David Westman and his technology team at MidFirst Bank have effectively leveraged intranet technology to heighten service quality from the IT help desk. Utilizing the Web version of HEAT help desk software from FrontRange Solutions, MidFirst now routes all help desk requests through its corporate intranet. The requests are captured in a SQL database for simplified tracking and online status reporting. In addition, after a help desk item is closed out, the user who requested the item receives an automated email “customer satisfaction” survey. Any surveys that come to the help desk that do not score their service experience as “satisfactory” receive a personal phone call from User Support Manager Brad Berkley. Nice touch! MidFirst also tracks its quantitative help desk satisfaction scores on a monthly basis. Free beers for all the gang at MidFirst!
Stop 5: Indiana, Pennsylvania: A turnkey approach to content management and workflow
David Ruddock at S&T Bancorp has gotten so fired up about his corporate intranet, he’s decided to develop a turnkey offering, eBusiness Content Manager (eBCM), and market it to other banks. Ruddock’s team developed the intranet content management solution internally a few years back when they found well-known applications such as Vignette too costly and cumbersome for an organization of S&T’s size. eBCM was designed so designated administrators update all intranet content regularly without IT or marketing involvement. Here are some cool things David shared about S&T’s intranet:
Stop 6: Tulsa, Oklahoma: Who wants to be a millionaire?
Mike Elvir, chief information officer at BOK Financial, has been very pleased with a module on BOK’s intranet called “REGIS.” It is a system that replaced manually generated GL entries, of which the bank processes more than 140,000/month! This has greatly streamlined and improved the quality of G/L entry throughout the company, and has also reduced the company’s fraud risk. In the old days, BOK struggled like most banks with number transposition and valid but incorrect customer or GL entries – either at origination or encoding. As Elvir observes: “Tracing back the G/L ticket to the origin required handwriting analysis skills beyond most clerks’ ability. Sometimes it was impossible to tell which department or clerk originated the entry, and descriptions were often illegible.”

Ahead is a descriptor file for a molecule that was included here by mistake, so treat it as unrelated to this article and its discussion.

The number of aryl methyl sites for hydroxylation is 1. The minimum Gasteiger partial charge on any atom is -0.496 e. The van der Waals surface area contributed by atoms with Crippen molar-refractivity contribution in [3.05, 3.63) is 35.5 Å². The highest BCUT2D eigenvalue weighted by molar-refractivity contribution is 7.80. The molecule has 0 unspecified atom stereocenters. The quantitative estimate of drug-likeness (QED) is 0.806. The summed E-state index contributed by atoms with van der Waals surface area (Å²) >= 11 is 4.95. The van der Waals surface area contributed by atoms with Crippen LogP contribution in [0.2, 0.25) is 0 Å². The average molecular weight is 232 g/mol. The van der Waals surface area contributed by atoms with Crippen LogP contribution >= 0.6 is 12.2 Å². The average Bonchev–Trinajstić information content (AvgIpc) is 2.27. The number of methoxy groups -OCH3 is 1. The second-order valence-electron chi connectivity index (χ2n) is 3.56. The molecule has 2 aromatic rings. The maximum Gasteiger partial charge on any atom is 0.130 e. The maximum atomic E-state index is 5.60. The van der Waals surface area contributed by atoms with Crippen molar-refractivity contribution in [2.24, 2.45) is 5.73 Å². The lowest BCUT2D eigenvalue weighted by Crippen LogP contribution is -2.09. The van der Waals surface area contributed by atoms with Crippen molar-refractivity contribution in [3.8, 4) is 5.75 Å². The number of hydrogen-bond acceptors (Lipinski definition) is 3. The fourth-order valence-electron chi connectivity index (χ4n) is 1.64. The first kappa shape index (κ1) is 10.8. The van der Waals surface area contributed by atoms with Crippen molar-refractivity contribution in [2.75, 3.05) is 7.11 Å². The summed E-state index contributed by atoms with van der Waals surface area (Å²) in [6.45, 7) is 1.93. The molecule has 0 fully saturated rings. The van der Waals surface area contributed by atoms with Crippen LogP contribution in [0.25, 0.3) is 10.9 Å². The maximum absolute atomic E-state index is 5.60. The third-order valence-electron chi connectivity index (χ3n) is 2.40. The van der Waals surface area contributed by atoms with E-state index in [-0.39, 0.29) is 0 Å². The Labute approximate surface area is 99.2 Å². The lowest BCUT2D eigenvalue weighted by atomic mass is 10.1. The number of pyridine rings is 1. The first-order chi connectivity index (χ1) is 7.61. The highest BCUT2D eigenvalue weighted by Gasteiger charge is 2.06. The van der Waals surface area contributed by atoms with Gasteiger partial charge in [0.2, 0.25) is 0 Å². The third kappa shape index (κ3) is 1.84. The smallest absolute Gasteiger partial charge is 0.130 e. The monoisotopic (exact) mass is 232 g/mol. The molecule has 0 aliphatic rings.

With REGIS, each employee has a profile tied to his or her sign-on and job description; the profile contains a list of accounts the employee is entitled to use as well as dollar limits. The REGIS intranet application automatically records the employee’s ID and name, the date and time, and the description – which is automatically driven from the tran code. The system ensures that the account is valid and will even generate the correct offsetting entry in many cases. If a transaction is over the employee’s limit, it automatically interfaces to the bank’s email system and sends the transaction up the approval chain (which is also in the individual’s profile) for approval. According to Elvir, “The people using it love it.”
Now for the funny part. Gonzo readers may ask how BOK came up with REGIS for this intranet application. According to Elvir, the system was conceived and designed during the height of the popularity of the “Who Wants to Be a Millionaire?” television show. During the presentation for approving the system’s development, it was pointed out that the system would save the company more than $1 million dollars. Someone at the meeting shouted out “Who wants to be a millionaire?” and in the ensuing discussion, management decided to name the system after the show’s host. Elvir remembers that the name “Philbin” did not get anyone’s interest. Way to kill those GL tickets, Mr. Elvir!
Ladies and gentlemen… start your browsers
As you can see, GonzoBankers, the potential for your bank’s intranet is only limited by your creativity and ability to get business areas involved in developing new processes and intranet content. This is no easy task. Every department is busy and making intranets user friendly takes careful design at the corporate level. However, on a relative basis, intranet initiatives are cheap, and they provide tangible near-term improvements to the bank’s operating environment.
2004 is a great year to re-architect your intranet and get busy with automated work flow improvements.